Dehydrating apples is one way to preserve your apple crop and provide nutritious snacks for you and your family. Whether you dehydrate your apples with appliances that use electricity, use the sun or use fire, you follow the same steps to prepare your apples.
Different varieties of apples contain different levels of moisture and some are more tart than sweet, so you should choose the variety of apple that you and your family like. Some preppers choose one or two apples of the different varieties to try them before committing to dehydrating several pounds to be sure they like the flavor.
Whatever variety of apple you choose, the individual fruit should be firm and mature. Clean the apples, core them and cut slices or rings about 1/8 to 1/4 inch, taking care to try to cut them as uniform as possible so they dry at the same rate. Some people sprinkle cinnamon on the slices for extra flavor.
Pretreating the apple slices when dehydrating apples is done frequently to prevent the slightly darkened spots on the apple, which occurs when the flesh is exposed to the air. However, pretreatment also can remove some harmful organisms such as salmonella and E.coli.
You can steam the apples for 3-4 minutes but you must cool off the apples quickly, and blot them dry before beginning the dehydration process. You can use safely ascorbic acids, but the easiest and safest solution if you don't want to steam your slices is to soak the apple slices in lemon, lime or pineapple juice and water in a one to four ratio.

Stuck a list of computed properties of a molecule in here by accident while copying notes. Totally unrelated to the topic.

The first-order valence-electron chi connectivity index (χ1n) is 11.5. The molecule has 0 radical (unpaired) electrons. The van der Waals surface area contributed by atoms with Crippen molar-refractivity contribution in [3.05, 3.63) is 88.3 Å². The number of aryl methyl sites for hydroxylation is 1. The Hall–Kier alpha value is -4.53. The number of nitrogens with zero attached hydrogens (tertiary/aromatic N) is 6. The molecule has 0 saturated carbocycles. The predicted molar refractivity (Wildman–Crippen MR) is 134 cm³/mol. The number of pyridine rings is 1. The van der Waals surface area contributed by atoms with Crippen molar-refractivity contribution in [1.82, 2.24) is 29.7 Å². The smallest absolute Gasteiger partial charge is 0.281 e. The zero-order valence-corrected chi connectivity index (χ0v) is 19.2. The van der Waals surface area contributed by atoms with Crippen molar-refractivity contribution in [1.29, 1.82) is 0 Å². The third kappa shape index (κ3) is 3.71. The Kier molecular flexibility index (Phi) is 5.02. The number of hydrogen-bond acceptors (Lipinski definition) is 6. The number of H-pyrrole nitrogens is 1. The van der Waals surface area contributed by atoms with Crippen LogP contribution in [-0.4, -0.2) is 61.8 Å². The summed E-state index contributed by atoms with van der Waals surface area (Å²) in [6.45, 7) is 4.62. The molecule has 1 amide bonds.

When dehydrating apples, some people do not pretreat their apples. They are confident that they have cleaned the apples thoroughly prior to slicing them, the darkened spots do not bother them and they see no advantage to pretreating. Other people believe that the pretreatment enhances the flavor.
You arrange your apple slices on trays that can be wooden or metal. If metal you should use a liner of cheesecloth or synthetic curtain material to prevent the metal from reacting with the acid of the fruit. You can buy trays or build them yourself but it is important to have good air circulation between the apples and the trays.
You dehydrate your apples between 135 to 140 degrees Fahrenheit or 57 to 60 Centigrade. If you have an electrical power source, Excalibur, Nesco, Weston and others make dehydrator appliances. However, you can still dehydrate your apples if you are without electricity.
You simply arrange your apple slices on a screen over a low fire or in sunlight. It is very important not to cook your apples, as your goal is to remove the water from them using low heat and circulating air to whisk away the moisture.
To tell if the apples are dehydrated, place the still warm apples in a plastic bag or glass jar. If condensation occurs at all, the apples are not fully dehydrated. If you are dehydrating apples for long-term storage, you cannot have any moisture left or your apples will spoil and mold. If condensation does occur, simply redo the dehydration process.
When you are done dehydrating your apples, store them in plastic bags or glass canning jars with metal caps and store them in a dark cool place. Some people put silica gel, which is silicon dioxide in their bagged apples to absorb any type of moisture. This naturally occurring mineral is nontoxic, non-corrosive and is used commercially.
If dehydrating apples is not a process you want to begin right away, the ReadyStore carries a #10 can of Saratoga Farms dehydrated apple slices. If that is too large, Provident Pantry has a 3-ounce can of small apple slices. One thing whether you make your own or you buy them, dehydrated apples are great as a snack on their own, or for using in apple pie, apple fritters or even apple crisp.
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